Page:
Plastic dinos would go on world tours and pop up on speakers and instruments. In the 1996 song “Wake-Up Bomb” singer Michael Stipe sang about practising his “T-Rex moves and make the scene.”  It wasn’t that Stipe was a secret palaeontologist. It was more to do with creature comforts than a deep rooted fascination. Read more…

Happy New Year!

5 April 2012 by Lucy

Matt Dunn, Fundraising and Membership Officer, writes about a very different type of New Year…


Happy New Year! There may not be any fireworks or Auld Lang Syne but here at National Museums Liverpool we’re celebrating the start of our membership year.

Over the next 12 months we’ve lined up a great programme of adult and family events where we’ll be opening the doors to our museums and galleries just to members.

Our adult events offer unrivalled opportunities to enjoy new exhibitions or talks from guest speakers outside public opening hours whilst family members explore our museums and take part in specially-arranged activities during our themed event evenings. Read more…

Captain Noel Chavasse VC & Bar, MC (1884 – 1917)

23 March 2012 by Lucy

Tomorrow, is our First World War Family History Day at the Museum of Liverpool, and you may know that we have been blogging all week about WWI soldiers from the city. Today, we’re featuring Captain Noel Chavasse, who was the only soldier in WWI to receive the honour of the Victoria Cross twice.

Photograph of Captain Noel Chavasse

Captain Noel Chavasse won the Victoria Cross twice

The son of the Bishop of Liverpool, Noel was twice awarded the Victoria Cross (VC) and was the most highly decorated British serviceman in the First World War. Read more…

Captain Frank Watson

22 March 2012 by Lucy

Today, we’re looking at the story of Captain Frank Watson, in the run up to our First World War Family History Day at the Museum of Liverpool on Saturday.

Photograph of Frank Watson

Frank Watson originally signed up to the 17th Pals Battalion in Liverpool.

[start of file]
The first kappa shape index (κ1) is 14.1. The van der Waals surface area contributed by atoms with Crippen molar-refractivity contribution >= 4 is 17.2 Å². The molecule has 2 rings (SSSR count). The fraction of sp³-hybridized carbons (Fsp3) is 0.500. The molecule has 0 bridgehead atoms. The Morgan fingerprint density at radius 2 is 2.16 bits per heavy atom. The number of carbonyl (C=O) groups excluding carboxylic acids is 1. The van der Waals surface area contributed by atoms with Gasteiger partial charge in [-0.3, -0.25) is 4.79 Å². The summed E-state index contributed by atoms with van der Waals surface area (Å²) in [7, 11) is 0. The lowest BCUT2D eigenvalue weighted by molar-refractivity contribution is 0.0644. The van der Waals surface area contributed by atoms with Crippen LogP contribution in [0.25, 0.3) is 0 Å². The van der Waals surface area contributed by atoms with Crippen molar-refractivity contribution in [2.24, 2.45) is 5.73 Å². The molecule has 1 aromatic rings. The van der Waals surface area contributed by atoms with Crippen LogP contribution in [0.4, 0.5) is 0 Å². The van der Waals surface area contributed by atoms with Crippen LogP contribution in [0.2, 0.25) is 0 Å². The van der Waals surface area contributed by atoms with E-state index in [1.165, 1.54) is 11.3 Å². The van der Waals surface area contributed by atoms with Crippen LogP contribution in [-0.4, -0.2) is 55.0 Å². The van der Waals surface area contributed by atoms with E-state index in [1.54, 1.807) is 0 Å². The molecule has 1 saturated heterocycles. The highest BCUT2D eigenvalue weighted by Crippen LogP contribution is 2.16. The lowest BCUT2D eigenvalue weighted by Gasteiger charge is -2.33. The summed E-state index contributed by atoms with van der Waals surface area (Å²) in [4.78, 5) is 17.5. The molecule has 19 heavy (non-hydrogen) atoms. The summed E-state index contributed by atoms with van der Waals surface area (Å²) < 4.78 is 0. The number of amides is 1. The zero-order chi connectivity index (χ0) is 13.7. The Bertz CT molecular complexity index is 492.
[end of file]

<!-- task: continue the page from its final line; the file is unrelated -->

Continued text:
Lord Derby came up with the idea of bringing together men who worked and socialised in a fighting regiment to appeal to more men to ‘sign up’.

The response to the first adverts was so great, that Lord Derby was able to form two battalions, and by mid-October a second advertisement appealing for recruits meant that there were a total of four ‘Liverpool Pals’ battalions, and two reserve battalions. They were officially known as the 17th, 18th, 19th and 20th Service Battalions of the King’s Regiment, Liverpool. Read more…

The Turner Brothers

21 March 2012 by Lucy

This is our second blog post in a series leading up to our World War One Family History Day at the Museum of Liverpool this Saturday, 24 March. Today, we look at the story of the Turner Brothers, William and Fred.

Soldiers from the Liverpool Scottish Battalion

William and Fred Turner signed up as Officers to the Liverpool Scottish Battalion. William can be seen here on the far right.

Lieutenants William and Fred Turner were born in Ullet Road, Liverpool, to parents Jessie and William. Both attended the local Greenbank School, and went on to become successful sportsmen in cricket, rugby and football at Sedbergh School, Yorkshire before following in their father’s footsteps and joining the printing firm Turner & Dunnett, of which their father was Senior Partner.
The boys were among the first to ‘sign up’ and both joined the Liverpool Scottish Battalion as officers. Read more…

David Jones – Victoria Cross Hero

20 March 2012 by Lucy

Image of David Jones, VC

David Jones was awarded the Victoria Cross for his outstanding bravery

In the run up to our First World War Family History Day at the Museum of Liverpool on Saturday, we’ll be sharing a few stories from our collection about soldiers who fought in World War I.

Today’s story is about David Jones, VC.

David Jones, from Smithdown Lane in Edge Hill, enlisted in 1915 and was soon promoted to Sergeant.

Read more…